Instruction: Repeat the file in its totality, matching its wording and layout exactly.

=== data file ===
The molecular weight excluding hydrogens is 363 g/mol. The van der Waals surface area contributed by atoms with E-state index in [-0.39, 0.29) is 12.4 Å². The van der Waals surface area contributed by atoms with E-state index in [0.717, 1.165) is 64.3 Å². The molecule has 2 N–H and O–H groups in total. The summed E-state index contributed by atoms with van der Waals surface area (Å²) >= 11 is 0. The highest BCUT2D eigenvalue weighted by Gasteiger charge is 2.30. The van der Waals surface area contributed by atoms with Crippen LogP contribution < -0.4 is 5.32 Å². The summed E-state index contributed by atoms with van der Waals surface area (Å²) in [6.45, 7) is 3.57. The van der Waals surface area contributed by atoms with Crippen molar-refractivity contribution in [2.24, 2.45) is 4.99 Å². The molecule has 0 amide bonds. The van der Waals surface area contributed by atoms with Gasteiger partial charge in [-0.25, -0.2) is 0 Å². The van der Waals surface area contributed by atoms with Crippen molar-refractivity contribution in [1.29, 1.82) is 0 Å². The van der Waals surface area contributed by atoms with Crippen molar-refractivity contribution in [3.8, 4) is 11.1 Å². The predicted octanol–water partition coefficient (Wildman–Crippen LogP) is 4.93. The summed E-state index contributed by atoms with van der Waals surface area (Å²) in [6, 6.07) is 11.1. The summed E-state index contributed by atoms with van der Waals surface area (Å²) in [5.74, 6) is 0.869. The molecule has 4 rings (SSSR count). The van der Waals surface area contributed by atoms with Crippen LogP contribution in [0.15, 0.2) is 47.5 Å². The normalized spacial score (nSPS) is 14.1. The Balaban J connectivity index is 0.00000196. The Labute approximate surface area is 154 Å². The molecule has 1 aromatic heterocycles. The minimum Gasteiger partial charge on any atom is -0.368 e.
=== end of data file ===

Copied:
The molecular weight excluding hydrogens is 363 g/mol. The van der Waals surface area contributed by atoms with E-state index in [-0.39, 0.29) is 12.4 Å². The van der Waals surface area contributed by atoms with E-state index in [0.717, 1.165) is 64.3 Å². The molecule has 2 N–H and O–H groups in total. The summed E-state index contributed by atoms with van der Waals surface area (Å²) >= 11 is 0. The highest BCUT2D eigenvalue weighted by Gasteiger charge is 2.30. The van der Waals surface area contributed by atoms with Crippen LogP contribution < -0.4 is 5.32 Å². The summed E-state index contributed by atoms with van der Waals surface area (Å²) in [6.45, 7) is 3.57. The van der Waals surface area contributed by atoms with Crippen molar-refractivity contribution in [2.24, 2.45) is 4.99 Å². The molecule has 0 amide bonds. The van der Waals surface area contributed by atoms with Gasteiger partial charge in [-0.25, -0.2) is 0 Å². The van der Waals surface area contributed by atoms with Crippen molar-refractivity contribution in [1.29, 1.82) is 0 Å². The van der Waals surface area contributed by atoms with Crippen molar-refractivity contribution in [3.8, 4) is 11.1 Å². The predicted octanol–water partition coefficient (Wildman–Crippen LogP) is 4.93. The summed E-state index contributed by atoms with van der Waals surface area (Å²) in [6, 6.07) is 11.1. The summed E-state index contributed by atoms with van der Waals surface area (Å²) in [5.74, 6) is 0.869. The molecule has 4 rings (SSSR count). The van der Waals surface area contributed by atoms with Crippen LogP contribution in [0.15, 0.2) is 47.5 Å². The normalized spacial score (nSPS) is 14.1. The Balaban J connectivity index is 0.00000196. The Labute approximate surface area is 154 Å². The molecule has 1 aromatic heterocycles. The minimum Gasteiger partial charge on any atom is -0.368 e.